Vinegar Acidity 101: The Essential Breakdown

Different types of vinegar

Last Updated on March 15, 2024 by Chris Whitehair

Acidity of Vinegars: Your Questions, Answered.

A salad dressing, a pickling agent, and a weed killer all in one handy fluid. Yes, I am talking about vinegar – the condiment that does literally everything.

From marinating, to floor cleaning, vinegar really is a household wonder.

Obviously (hopefully!) we focus on vinegar in the culinary sense here at Flower City Flavor Company, but with so many types of vinegars and variations, you might be wondering which vinegar is best in any given circumstance.

How can we avoid cleaning with an expensive dressing or pickling our cucumbers with an industrial-strength cleaner? 

In this blog, I’ll cover:

  • A brief overview of what vinegar is.
  • Commercial vinegar and non-culinary uses.
  • Types of edible vinegar and their acidity levels.
  • High acidity level vinegars and their uses.

By the end, you’ll be a vinegar acidity expert! And you’ll know what types of vinegars to use in any type of situation.

Let’s take a look!

What is Vinegar? What Are the Ingredients in Vinegar?

Vinegar is the product of fermentation.

Like wine and alcohol, sugar mixed with starch gets left to ferment with natural bacteria in the air.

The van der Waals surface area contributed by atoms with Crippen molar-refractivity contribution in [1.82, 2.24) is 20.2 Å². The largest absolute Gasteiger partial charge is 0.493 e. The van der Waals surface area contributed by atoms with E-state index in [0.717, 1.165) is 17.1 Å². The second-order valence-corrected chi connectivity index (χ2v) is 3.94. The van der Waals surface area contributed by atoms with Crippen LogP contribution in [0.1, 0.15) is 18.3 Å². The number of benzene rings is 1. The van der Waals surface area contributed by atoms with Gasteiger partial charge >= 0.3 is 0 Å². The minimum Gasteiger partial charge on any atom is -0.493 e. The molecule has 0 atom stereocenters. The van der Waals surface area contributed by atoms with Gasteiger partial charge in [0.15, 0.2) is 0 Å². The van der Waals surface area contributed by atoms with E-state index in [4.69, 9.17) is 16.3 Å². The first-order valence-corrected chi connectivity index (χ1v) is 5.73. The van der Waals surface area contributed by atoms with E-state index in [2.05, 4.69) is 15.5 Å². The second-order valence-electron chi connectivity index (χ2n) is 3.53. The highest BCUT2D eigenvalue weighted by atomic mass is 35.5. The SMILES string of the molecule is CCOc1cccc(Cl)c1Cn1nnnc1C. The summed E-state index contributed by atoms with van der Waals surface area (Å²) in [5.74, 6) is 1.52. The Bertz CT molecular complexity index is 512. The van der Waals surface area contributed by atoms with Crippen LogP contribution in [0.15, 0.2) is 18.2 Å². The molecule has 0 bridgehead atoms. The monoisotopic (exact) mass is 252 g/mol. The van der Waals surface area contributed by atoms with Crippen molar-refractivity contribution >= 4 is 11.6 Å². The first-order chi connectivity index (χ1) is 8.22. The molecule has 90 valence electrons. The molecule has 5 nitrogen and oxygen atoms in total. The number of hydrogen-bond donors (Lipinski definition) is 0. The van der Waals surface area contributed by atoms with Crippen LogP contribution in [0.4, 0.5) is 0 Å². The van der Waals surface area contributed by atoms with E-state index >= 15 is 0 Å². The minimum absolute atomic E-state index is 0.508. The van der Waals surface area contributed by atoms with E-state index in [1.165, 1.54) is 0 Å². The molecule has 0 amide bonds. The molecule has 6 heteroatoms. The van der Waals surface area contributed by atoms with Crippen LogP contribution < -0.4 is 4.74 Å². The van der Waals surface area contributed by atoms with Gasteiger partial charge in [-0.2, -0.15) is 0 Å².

This results in the sour, acidic tasting condiment that we know as vinegar.

Vinegar flavor comes from the liquid used in its construction and the type of bacteria added in the fermentation process.

This can result in a wide variety of finishes that work well in various situations.

The trick is to know the acidity levels in different types and how they work well with specific flavors.

Is Vinegar an Acid?

Yes, vinegar is an acid.

pH is a measure of acidity or alkalinity. The pH value runs on a scale of 1 to 14, with 7 being the neutral value.

Anything below 7 is acidic, with one being extremely acidic, and anything above 7 is alkaline. 

To get an overview, water is neutral being a 7 on the pH scale.

Household white vinegar, the type you may choose to use in cleaning, is a 2.5 on the pH scale.

You can test the acidity of vinegar using readily available pH strips.

Commercially Available Vinegar

Most commercial vinegars you can buy at the grocery store will have a percentage rating somewhere on the packaging that denotes the acidity level.

Typically, a vinegar for salad dressing will be around 4-5%.

Wine vinegar and balsamic vinegar will be in the 6-7% range.

Important to know: The percentage rating on a vinegar does not always correlate to its pH value.

Manufacturers can dilute products to make them fit for the market and as such, you may get two types of the same vinegar that have differing ratings due to their brand.